Thursday, December 20, 2007

Koreans opt for the 747

In their just-concluded election, Koreans went for the gut, rather than abstract issues of engagement with the North, and all that. Korea has the world's eleventh biggest economy, but its ascent to new economic heights has been stymied in part by sclerotic policies. The new president promises to change all that.

A business executive background has burnished President-elect Lee's market-friendly persona. I just hope that being "business-friendly" does not translate to being friendly to "some business" - the mistake of booty capitalism. A real pro-market policy is friendly to "any business", even of businesses that do not yet exist. (That's my neoclassical-rationalist koan for you, grasshopper.)

Here is the President-elect's English language homepage, containing his platform and bio. The bio was especially interesting, covering his famous rags to riches story (but more of the rags, actually). I could say that this suggests the following hypothesis: inculcating values among juveniles conducive to respect for property rights, desirability of commercial exchange, and low valuation of leisure time creates an intergenerational pathway out of poverty. Anecdotal evidence:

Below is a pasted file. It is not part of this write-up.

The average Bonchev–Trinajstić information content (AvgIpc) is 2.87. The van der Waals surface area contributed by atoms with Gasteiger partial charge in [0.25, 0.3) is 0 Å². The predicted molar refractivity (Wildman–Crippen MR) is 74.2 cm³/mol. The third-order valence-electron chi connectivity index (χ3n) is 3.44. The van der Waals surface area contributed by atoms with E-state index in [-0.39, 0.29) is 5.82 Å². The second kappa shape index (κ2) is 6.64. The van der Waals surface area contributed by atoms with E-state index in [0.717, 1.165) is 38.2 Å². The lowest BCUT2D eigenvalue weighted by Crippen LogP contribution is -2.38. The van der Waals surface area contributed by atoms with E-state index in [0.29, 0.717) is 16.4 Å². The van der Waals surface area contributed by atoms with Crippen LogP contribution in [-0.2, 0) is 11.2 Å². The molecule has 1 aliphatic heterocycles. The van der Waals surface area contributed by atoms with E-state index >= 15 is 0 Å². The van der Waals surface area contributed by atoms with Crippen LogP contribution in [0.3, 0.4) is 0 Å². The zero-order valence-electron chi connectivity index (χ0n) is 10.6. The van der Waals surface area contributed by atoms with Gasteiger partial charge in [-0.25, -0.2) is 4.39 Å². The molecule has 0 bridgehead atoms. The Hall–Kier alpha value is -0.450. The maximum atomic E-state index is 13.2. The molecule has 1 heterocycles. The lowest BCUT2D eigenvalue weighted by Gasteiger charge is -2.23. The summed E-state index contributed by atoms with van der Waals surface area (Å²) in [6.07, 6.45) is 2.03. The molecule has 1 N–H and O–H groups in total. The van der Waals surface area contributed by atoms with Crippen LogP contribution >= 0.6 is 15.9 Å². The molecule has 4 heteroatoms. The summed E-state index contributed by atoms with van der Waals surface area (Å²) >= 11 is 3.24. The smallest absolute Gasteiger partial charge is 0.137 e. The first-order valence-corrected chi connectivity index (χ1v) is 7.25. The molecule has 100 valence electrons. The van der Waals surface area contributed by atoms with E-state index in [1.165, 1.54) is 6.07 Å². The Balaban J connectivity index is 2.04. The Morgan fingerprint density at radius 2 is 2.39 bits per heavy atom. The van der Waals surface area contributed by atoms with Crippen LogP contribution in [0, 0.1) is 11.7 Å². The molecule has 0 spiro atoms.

The beggar family had a son of my age, and I became friend with him. I envied him so much. Although my parents worked hard at the market every day, I and my brothers and sisters often had to skip meals. Often, we would drink from the water pump to fight the hunger. However, my friend had somewhat different life. Every morning, after his beggar parents make a tour all around the town, Then his family would sit together and eat rice. It was not a corn soup. It was not a dreg, it was rice. How much I envied him as I watched through the open doors! I thought ‘Ah, my family is not even better than a beggar.’

I came across this friend after decades have passed since then. One day, when I was serving my country as a member of the assembly, I visited Los Angeles of United States. ‘Hey, Myung Bak!’ Somebody called my name after I finished a ceremony. It was that beggar friend next door. I was totally surprised. Living in LA, he came to visit me as soon as he knew I came here. For all night long, we talked; sometimes with tears, sometimes with laughs. It is then he told me his history. ‘When we were still kids, I thought my family was better off because we had rice every day.’ Then he said he found out later That his parents raised their children not by working but by begging. Eventually, all his brothers and sisters lead poor lives now, And only he has managed to fly over to the States and barely make living. He told me ‘Now I have all grown up, I realized why your parents always worked hard and never sought others’ property.’ I felt ashamed for myself, who envied the ‘Meals of my beggar friend’.

This is the set of values that Koreans have voted for. See you on the runway.

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